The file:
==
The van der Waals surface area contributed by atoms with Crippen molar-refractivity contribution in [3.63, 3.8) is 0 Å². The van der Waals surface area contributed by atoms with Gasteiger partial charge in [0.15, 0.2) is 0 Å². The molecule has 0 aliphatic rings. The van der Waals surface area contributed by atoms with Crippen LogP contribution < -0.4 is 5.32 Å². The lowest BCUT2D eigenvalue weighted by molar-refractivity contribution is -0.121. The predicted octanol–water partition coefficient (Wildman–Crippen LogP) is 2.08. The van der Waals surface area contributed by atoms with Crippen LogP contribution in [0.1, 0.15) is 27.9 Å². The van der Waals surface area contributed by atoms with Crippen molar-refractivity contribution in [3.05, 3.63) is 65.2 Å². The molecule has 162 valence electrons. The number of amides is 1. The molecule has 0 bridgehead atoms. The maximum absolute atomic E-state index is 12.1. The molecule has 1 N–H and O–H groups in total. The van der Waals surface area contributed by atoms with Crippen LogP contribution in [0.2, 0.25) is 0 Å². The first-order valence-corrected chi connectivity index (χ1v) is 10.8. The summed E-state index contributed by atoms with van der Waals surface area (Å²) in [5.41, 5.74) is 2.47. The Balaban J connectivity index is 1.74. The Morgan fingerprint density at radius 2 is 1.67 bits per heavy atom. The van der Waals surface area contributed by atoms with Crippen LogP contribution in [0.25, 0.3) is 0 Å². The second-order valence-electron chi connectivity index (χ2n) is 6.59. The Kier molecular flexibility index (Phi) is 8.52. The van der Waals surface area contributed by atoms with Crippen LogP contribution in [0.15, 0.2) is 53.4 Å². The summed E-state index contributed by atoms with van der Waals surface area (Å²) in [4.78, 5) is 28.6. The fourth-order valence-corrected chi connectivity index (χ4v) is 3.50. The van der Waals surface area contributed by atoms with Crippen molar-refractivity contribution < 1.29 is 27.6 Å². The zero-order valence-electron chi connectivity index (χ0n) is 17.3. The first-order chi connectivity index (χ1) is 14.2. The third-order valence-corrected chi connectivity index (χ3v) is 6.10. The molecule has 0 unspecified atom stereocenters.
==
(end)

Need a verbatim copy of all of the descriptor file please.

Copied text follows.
The van der Waals surface area contributed by atoms with Crippen molar-refractivity contribution in [3.63, 3.8) is 0 Å². The van der Waals surface area contributed by atoms with Gasteiger partial charge in [0.15, 0.2) is 0 Å². The molecule has 0 aliphatic rings. The van der Waals surface area contributed by atoms with Crippen LogP contribution < -0.4 is 5.32 Å². The lowest BCUT2D eigenvalue weighted by molar-refractivity contribution is -0.121. The predicted octanol–water partition coefficient (Wildman–Crippen LogP) is 2.08. The van der Waals surface area contributed by atoms with Crippen LogP contribution in [0.1, 0.15) is 27.9 Å². The van der Waals surface area contributed by atoms with Crippen molar-refractivity contribution in [3.05, 3.63) is 65.2 Å². The molecule has 162 valence electrons. The number of amides is 1. The molecule has 0 bridgehead atoms. The maximum absolute atomic E-state index is 12.1. The molecule has 1 N–H and O–H groups in total. The van der Waals surface area contributed by atoms with Crippen LogP contribution in [0.2, 0.25) is 0 Å². The first-order valence-corrected chi connectivity index (χ1v) is 10.8. The summed E-state index contributed by atoms with van der Waals surface area (Å²) in [5.41, 5.74) is 2.47. The Balaban J connectivity index is 1.74. The Morgan fingerprint density at radius 2 is 1.67 bits per heavy atom. The van der Waals surface area contributed by atoms with Crippen LogP contribution in [0.25, 0.3) is 0 Å². The second-order valence-electron chi connectivity index (χ2n) is 6.59. The Kier molecular flexibility index (Phi) is 8.52. The van der Waals surface area contributed by atoms with Crippen LogP contribution in [0.15, 0.2) is 53.4 Å². The summed E-state index contributed by atoms with van der Waals surface area (Å²) in [4.78, 5) is 28.6. The fourth-order valence-corrected chi connectivity index (χ4v) is 3.50. The van der Waals surface area contributed by atoms with Crippen molar-refractivity contribution < 1.29 is 27.6 Å². The zero-order valence-electron chi connectivity index (χ0n) is 17.3. The first-order chi connectivity index (χ1) is 14.2. The third-order valence-corrected chi connectivity index (χ3v) is 6.10. The molecule has 0 unspecified atom stereocenters.